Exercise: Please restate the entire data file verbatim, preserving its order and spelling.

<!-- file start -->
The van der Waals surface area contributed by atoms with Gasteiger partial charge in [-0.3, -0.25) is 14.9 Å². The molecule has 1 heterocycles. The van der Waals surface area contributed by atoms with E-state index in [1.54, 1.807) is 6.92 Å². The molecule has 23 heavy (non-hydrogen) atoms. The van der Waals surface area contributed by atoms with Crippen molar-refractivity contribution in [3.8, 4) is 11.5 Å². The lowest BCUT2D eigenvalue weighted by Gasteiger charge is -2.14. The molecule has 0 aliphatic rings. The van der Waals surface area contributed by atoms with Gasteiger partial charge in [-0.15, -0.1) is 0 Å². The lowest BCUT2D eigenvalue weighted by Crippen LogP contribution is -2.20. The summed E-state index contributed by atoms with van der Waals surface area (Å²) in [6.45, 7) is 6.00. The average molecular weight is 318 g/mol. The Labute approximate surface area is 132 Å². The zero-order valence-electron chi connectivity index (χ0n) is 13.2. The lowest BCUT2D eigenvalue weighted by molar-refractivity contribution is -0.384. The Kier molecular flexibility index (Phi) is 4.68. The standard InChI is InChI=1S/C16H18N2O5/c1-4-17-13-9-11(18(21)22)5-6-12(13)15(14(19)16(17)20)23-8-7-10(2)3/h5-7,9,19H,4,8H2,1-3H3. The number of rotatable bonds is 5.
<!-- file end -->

The van der Waals surface area contributed by atoms with Gasteiger partial charge in [-0.3, -0.25) is 14.9 Å². The molecule has 1 heterocycles. The van der Waals surface area contributed by atoms with E-state index in [1.54, 1.807) is 6.92 Å². The molecule has 23 heavy (non-hydrogen) atoms. The van der Waals surface area contributed by atoms with Crippen molar-refractivity contribution in [3.8, 4) is 11.5 Å². The lowest BCUT2D eigenvalue weighted by Gasteiger charge is -2.14. The molecule has 0 aliphatic rings. The van der Waals surface area contributed by atoms with Gasteiger partial charge in [-0.15, -0.1) is 0 Å². The lowest BCUT2D eigenvalue weighted by Crippen LogP contribution is -2.20. The summed E-state index contributed by atoms with van der Waals surface area (Å²) in [6.45, 7) is 6.00. The average molecular weight is 318 g/mol. The Labute approximate surface area is 132 Å². The zero-order valence-electron chi connectivity index (χ0n) is 13.2. The lowest BCUT2D eigenvalue weighted by molar-refractivity contribution is -0.384. The Kier molecular flexibility index (Phi) is 4.68. The standard InChI is InChI=1S/C16H18N2O5/c1-4-17-13-9-11(18(21)22)5-6-12(13)15(14(19)16(17)20)23-8-7-10(2)3/h5-7,9,19H,4,8H2,1-3H3. The number of rotatable bonds is 5.